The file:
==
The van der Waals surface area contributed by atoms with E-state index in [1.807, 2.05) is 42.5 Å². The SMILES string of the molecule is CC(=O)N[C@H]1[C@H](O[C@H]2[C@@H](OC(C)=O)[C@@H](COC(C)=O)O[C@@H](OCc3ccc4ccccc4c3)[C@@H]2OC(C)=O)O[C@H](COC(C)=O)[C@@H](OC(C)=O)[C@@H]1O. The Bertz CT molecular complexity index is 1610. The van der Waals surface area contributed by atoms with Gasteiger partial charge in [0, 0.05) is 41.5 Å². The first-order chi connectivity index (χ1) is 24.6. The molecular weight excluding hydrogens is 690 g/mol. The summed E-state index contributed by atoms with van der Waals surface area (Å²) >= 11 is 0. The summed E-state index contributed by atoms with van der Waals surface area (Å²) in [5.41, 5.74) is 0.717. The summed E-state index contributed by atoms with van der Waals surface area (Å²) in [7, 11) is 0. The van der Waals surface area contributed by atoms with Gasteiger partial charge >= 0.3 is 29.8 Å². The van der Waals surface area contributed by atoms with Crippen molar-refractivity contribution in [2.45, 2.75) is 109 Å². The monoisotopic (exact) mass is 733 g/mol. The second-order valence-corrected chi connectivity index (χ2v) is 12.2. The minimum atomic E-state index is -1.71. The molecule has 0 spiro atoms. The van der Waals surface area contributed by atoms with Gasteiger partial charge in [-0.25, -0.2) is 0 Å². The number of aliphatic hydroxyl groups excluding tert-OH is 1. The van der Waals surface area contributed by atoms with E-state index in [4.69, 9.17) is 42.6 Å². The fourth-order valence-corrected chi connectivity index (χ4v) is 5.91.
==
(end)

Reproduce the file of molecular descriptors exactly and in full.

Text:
The van der Waals surface area contributed by atoms with E-state index in [1.807, 2.05) is 42.5 Å². The SMILES string of the molecule is CC(=O)N[C@H]1[C@H](O[C@H]2[C@@H](OC(C)=O)[C@@H](COC(C)=O)O[C@@H](OCc3ccc4ccccc4c3)[C@@H]2OC(C)=O)O[C@H](COC(C)=O)[C@@H](OC(C)=O)[C@@H]1O. The Bertz CT molecular complexity index is 1610. The van der Waals surface area contributed by atoms with Gasteiger partial charge in [0, 0.05) is 41.5 Å². The first-order chi connectivity index (χ1) is 24.6. The molecular weight excluding hydrogens is 690 g/mol. The summed E-state index contributed by atoms with van der Waals surface area (Å²) >= 11 is 0. The summed E-state index contributed by atoms with van der Waals surface area (Å²) in [5.41, 5.74) is 0.717. The summed E-state index contributed by atoms with van der Waals surface area (Å²) in [7, 11) is 0. The van der Waals surface area contributed by atoms with Gasteiger partial charge >= 0.3 is 29.8 Å². The van der Waals surface area contributed by atoms with Crippen molar-refractivity contribution in [2.45, 2.75) is 109 Å². The monoisotopic (exact) mass is 733 g/mol. The second-order valence-corrected chi connectivity index (χ2v) is 12.2. The minimum atomic E-state index is -1.71. The molecule has 0 spiro atoms. The van der Waals surface area contributed by atoms with Gasteiger partial charge in [-0.25, -0.2) is 0 Å². The number of aliphatic hydroxyl groups excluding tert-OH is 1. The van der Waals surface area contributed by atoms with E-state index in [4.69, 9.17) is 42.6 Å². The fourth-order valence-corrected chi connectivity index (χ4v) is 5.91.